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US law to protect cyberspace against terrorism

Please note the Law may have changed since the publication of article.

On 12th October 2001, the US Senate passed a law, which gives US law enforcement authorities broader powers to monitor Internet use and emails and to conduct wiretaps.

The FBI’s “Carnivore” computer system already searches ISPs records to find specific e-mails and track all visitors to a particular websites, but these new measures are more far reaching and will allow surveillance without the authorities having to prove to a judge any link with the “probable cause” of a crime such where activities could be construed as “federal terrorism offences.”

In the UK, the Terrorism Act 2000 already makes it a terrorist offence to use or threaten action designed, amongst other things, to seriously interfere with or seriously disrupt an electronic system. Simon Halberstam, a partner in City solicitors Sprecher Grier Halberstam said “Because the UK already has considerable anti-terrorist measures in place it seems unlikely that we will be changing the law imminently. The fact that other governments are already taking steps to ensure national laws address cyber-terrorism means that they recognise the seriousness of the threat.” She added “we all need to be aware that viruses and hacking pose serious threats to our everyday lives given the reliance we place on computers. These activities are not just the province of geeks looking for a quick thrill.”

Since the attack on America, ISPs in Britain have been asked to preserve data records from 11September and the days leading up to the attacks and the English authorities are seeking logs of emails sent and received. They have not requested the actual text yet, The Data Protection Act would ordinarily prevent ISPs from retaining this sort of data but the national security exceptions have been invoked to permit retention. Ordinarily such apparent violations of privacy would lead to vociferous outbursts by civil liberties organisations, but this is not something that many such organisations seem to have picked up on yet. The problem with these records is they may identify the computer the email was sent from but won’t necessarily enable the location of the computer or the sender to be established.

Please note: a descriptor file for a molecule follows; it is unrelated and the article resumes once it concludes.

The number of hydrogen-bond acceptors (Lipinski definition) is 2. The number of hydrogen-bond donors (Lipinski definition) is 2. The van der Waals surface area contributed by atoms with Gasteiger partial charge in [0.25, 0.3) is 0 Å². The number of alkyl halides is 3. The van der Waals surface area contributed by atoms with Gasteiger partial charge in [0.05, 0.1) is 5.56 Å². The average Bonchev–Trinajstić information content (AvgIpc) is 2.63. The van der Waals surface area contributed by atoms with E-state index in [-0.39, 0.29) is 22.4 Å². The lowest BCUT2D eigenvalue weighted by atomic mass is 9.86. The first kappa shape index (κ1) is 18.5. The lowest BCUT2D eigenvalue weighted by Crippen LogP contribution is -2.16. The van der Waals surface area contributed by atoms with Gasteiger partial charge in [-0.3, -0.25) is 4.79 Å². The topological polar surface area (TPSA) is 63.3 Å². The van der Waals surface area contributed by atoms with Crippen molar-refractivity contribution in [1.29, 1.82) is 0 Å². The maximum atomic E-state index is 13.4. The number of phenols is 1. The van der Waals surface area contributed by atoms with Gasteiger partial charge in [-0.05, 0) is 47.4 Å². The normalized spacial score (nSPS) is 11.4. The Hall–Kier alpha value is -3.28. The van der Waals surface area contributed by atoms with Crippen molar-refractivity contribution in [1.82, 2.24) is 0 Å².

Simon Halberstam added that “a further problem with any such legislation which relates to information gathering is that it is only as good as the humans who interpret the information. This could mean that activities which appear to relate to a terrorist attack, such as hacking into a military intranet or large telecommunications system could turn out to be a low-tech juvenile hack or conversely apparent pranks could be connected with a terrorist attack.” Only time will tell whether the legislation the US proposes and national governments have enacted turns out to be effective in the war on cyber-terrorism.

© This article is copyright Simon Halberstam 2008 and should not be construed as legal advice or opinion in any specific facts or circumstances. the contents are intended for generic information purposes only. You are urged to contact a suitably qualified lawyer for specific advice.